|Discovery:||first mentioned, 1925 Royal Commission|
|History:||The first record of the stone is RCAHMW/1925, 349, which states it was found in restoration of St. David's Cathedral.|
Nash-Williams/1950, 211, states that the stone is `Inside Cathedral, built into altar-front in the Chapel of the Blessed Trinity'.
|Dimensions:||0.6 x 0.25 x 0.0 (converted from Nash-Williams/1950)|
Nash-Williams/1950, 211: `Inside Cathedral, built into altar-front in the Chapel of the Blessed Trinity'.
Nash-Williams/1950, 211: `Roughly shaped round-headed pillar-stone or slab...23 1/2" h. x 10" w. x?" t.'.
|Condition:||incomplete , some|
Nash-Williams/1950, 211: `upper right-hand edge fractured away'.
|Crosses:||1: equal-armed; outline; straight; expanded; circular; none; outer curv; none; decorated|
Nash-Williams/1950, 211: `The upper part of the face is filled with a carved wheel-cross in flat relief in a sunk circular panel. The upper edge of the panel is decorated with a rough criss-cross pattern lightly incised; the lower is bordered with an incised straight fret (cf. R.A. 887, a common Viking Age motif). The wheel-cross is of debased geometrical form, with flat disk-centre, sharply splayed terminals, and flat fully extended wheel (cf. No. 382). The disk-centre bears a clumsily placed incised cruciform ornament framed in a circle of ring-twist (R.A. 574) of Scandinavian type. The arms of the cross are filled with crude attempts at knotwork and plaitwork combined with criss-cross pattern, roughly incised. Two arcs of the wheel are plain; the others are filled with criss-cross pattern (bottom l.) and knotwork (?) (top r.) respectively...Below the wheel-cross is an irregular pattern of intersecting incised circles drawn with the compasses. The stone is similar in design (though not in style) to No. 382, of which it appears to be a clumsy parody, executed, as the epigraphy and other features show, in the early Romanesque period'.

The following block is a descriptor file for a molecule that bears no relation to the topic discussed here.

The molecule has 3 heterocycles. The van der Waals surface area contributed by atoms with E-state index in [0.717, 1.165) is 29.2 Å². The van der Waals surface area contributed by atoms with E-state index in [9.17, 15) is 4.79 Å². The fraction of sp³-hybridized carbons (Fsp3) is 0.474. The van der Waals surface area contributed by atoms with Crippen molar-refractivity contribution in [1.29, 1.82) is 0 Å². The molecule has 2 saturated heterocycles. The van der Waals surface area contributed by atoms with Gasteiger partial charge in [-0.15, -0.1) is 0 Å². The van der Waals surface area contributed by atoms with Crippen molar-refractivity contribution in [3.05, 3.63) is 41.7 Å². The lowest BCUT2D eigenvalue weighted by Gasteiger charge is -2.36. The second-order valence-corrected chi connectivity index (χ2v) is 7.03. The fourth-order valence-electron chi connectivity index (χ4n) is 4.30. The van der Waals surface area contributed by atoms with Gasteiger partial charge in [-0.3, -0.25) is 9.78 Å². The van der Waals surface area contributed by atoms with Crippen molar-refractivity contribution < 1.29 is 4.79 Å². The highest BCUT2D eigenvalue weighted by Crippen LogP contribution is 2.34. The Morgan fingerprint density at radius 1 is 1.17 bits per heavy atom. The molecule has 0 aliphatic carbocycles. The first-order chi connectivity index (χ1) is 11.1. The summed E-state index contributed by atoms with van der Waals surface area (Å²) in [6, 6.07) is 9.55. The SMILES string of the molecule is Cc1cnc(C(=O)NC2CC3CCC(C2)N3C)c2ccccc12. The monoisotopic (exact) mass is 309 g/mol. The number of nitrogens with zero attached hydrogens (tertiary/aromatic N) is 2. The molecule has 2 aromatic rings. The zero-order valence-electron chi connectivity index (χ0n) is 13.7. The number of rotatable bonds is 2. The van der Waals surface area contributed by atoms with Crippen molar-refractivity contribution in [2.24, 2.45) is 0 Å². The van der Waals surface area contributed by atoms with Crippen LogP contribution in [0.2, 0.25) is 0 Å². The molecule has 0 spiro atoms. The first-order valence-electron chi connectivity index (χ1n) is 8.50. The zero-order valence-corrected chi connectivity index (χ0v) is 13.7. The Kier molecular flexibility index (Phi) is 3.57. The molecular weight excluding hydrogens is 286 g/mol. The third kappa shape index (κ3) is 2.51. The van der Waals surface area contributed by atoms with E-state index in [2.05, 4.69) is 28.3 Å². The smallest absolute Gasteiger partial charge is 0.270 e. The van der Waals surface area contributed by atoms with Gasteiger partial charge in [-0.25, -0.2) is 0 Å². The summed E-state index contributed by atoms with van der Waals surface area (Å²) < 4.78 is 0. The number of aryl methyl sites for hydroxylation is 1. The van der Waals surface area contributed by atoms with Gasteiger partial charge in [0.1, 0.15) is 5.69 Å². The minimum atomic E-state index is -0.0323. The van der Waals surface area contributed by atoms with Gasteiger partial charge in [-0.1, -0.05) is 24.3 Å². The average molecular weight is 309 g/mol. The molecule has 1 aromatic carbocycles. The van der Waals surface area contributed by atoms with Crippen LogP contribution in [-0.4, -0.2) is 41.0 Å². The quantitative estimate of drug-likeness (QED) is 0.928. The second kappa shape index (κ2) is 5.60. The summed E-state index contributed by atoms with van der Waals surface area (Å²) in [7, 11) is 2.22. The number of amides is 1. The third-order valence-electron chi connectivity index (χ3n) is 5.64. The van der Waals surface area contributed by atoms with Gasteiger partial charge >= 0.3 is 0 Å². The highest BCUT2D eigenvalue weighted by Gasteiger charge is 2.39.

|Nash-Williams, V.E. (1950):||SVEHTAM || MARCVS || LVC[AS] || [I]OHANES|
MATHEVS MARCVS LVCAS IOHANNES
Matthew (PN), Mark (PN), Luke (PN), John (PN).
Nash-Williams/1950 211, Fig. 239 reading only
|Position:||ind ; broad ; within quadrants ; quadrant|
Nash-Williams/1950, 211: `The four interspaces of the cross are inscribed with the names MATHEVS MARCVS LVC[AS] [I]OHAN(n)ES, i.e. Matthew, Mark, Luke, John, starting bottom l. and following in order around the inner edge of the wheel. The lettering of all the words is disposed concentrically, except the first, which is clumsily inverted and reversed (Fig. 239)'.
|Date:||1140 - 1140 (Nash-Williams/1950)|
Nash-Williams dating based on palaeography and cross design and is c. 1140 (Nash-Williams/1950, 211).
|Language:||name only (rcaps)|
|Palaeography:||Nash-Williams/1950, 211: `The letters are plain capitals (with uncial H) in the Romanesque style that must have reached St. Davids with the Norman Conquest. The forms of the letters suggest a date shortly before the middle of the 12th century'.|